Do You Know Your Triggers?

There’s always something special about returning home from a trip away.  The welcome first night in your own bed; the house where all your belongings are, but perhaps most of all, not living out of a suitcase and backpack.  That being said, I wouldn’t have traded the last seven weeks for anything.

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Having been back in England, I return to Seattle a different person to the one who originally left.  I was unaware of how much I’d love being back in my homeland.  I’d spent many a year knowing I was unhappy in England and somehow the US had always felt like home to me; therefore, most of my energies were spent looking for ways and means to be fulfilled in what I was doing but in North America.

Reunions with family and friends were joyful, catching up on news and being able to ‘be’ in my other home environment where my roots clearly remain.

What is always fascinating is how my epilepsy reacts to such lifestyle modifications.  I was plucked out of my US environment which removed particular day to day stresses including wedding management; this enabled me to forget that and focus on my best friend’s wedding and reunions instead, which was a blessing.

There have been a lot of alterations with medications for my epilepsy, plus an unexpected success in alleviating my endometriosis, this naturally created a number of contributing variables; however, seizure activity has definitely improved.

I have been on the Onfi for a number of months now.  It’s been intriguing to have experimented with this drug.  It certainly has achieved its goal for combatting the nightly seizures; however, there are a few extras that got thrown in for free.  The tiredness is extremely significant.  I will sleep most days in the afternoon.  I now understand the true meaning of needing matchsticks to keep my eyes open as I have found myself in situations where I’m talking with people and the urge to shut my eyes becomes a whopping fight.  The sensation of having eyelids made of steel is a new concept!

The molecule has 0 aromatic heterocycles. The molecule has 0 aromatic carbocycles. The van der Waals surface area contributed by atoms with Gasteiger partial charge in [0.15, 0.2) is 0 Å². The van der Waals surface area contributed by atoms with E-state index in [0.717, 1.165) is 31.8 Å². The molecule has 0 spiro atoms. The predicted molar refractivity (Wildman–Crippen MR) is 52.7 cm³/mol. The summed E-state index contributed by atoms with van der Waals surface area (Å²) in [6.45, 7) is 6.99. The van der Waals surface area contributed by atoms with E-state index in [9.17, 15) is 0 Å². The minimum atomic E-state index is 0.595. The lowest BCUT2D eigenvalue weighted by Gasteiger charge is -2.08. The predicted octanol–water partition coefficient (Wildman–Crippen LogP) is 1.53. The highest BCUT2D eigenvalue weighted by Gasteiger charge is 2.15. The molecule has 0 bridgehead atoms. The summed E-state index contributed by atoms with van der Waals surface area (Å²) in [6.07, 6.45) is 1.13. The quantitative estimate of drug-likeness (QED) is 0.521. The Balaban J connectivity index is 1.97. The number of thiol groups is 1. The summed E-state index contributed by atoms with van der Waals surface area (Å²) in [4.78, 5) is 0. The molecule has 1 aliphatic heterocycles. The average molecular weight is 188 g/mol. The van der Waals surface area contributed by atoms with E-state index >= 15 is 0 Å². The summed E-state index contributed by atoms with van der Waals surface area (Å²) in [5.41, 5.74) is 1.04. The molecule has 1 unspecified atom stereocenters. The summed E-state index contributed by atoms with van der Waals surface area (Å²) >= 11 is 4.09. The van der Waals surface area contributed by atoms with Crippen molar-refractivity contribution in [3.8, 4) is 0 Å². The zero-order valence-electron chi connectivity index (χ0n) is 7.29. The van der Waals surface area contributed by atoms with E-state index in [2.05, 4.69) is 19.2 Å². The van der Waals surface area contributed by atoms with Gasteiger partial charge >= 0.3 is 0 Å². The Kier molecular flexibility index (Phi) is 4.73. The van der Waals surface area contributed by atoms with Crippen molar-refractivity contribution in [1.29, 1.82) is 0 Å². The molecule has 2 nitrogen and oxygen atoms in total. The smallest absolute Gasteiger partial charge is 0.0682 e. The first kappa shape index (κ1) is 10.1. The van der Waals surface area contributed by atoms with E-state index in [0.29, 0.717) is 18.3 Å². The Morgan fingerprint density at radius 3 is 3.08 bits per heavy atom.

Motivation levels also ran low and what I also noticed over time was how I slept.  I haven’t woken up in the night since I began taking Onfi.  It almost functions as a sedative.  It’s similar to being punched and knocked unconscious.  I sleep for X hours and then I wake up, but without the other unpleasant side effects of a black eye.  It’s not an unpleasant or scary feeling; I’d mark it more as surreal.

An addition to this sedative like sensation is that if I happen to need the bathroom during the night, in normal circumstances I would wake up and go, with this drug I don’t.  It operates in such a way that I’m out cold sleeping, and it’s only when my bladder is at bursting point does my body actually wake me up, which again is not quite right.

None of this is cause for concern as I’m maintaining my levels and coming down as I believe they could be too high; however, for those given this drug as an option for seizure control, this could be useful information.  I must say though, since taking it, I became aware of just how disrupted my sleep was.

I have also started on an oral contraceptive which has improved my endometriosis immensely. Unexpectedly it also had a knock on effect with seizure improvement.  Hormones feature predominantly in women with epilepsy both generally and for those suffering with catamenial epilepsy.  They certainly affect me and I like to think now there is more regulation due to a greater balance of hormones, no doubt only blood tests could prove that.

So, with all this good news what’s left?

Well, it’s the triggers.  Despite being on two different medications plus a hormone regulator which has shown a positive development, why haven’t the absences gone?  Is there any point in taking the pills if at certain times I am aware I’m having more seizures than others?

My conundrum is just that.  Emotions are my downfall.  Any emotional stress, certain subject matters that are discussed, it doesn’t matter how well the meds are controlling the seizures, they will be sure to return with a vengeance.  I began piecing together the subject matter which brought them on and I have a couple of ideas under my belt for when I know my brain’s decided it would prefer to shut down rather than talk about it.

Does that mean I simply have to make lifestyle changes?  Slightly unrealistic as they aren’t topics I can avoid from everyday life. Do I have to deal with my issues to make a break through?  My thought is where and how do the drugs fit in? Surely, subject matter shouldn’t make a difference to their effectiveness, either they are or they aren’t working?

According to the Epilepsy Association Northwest, statistics from 2015 show that 50% of people find their seizures are eliminated with the use of medication, 30% see a significant reduction and 20% don’t respond.  Now I’m beginning to wonder, do my absence seizures fall into that 20%…?

 

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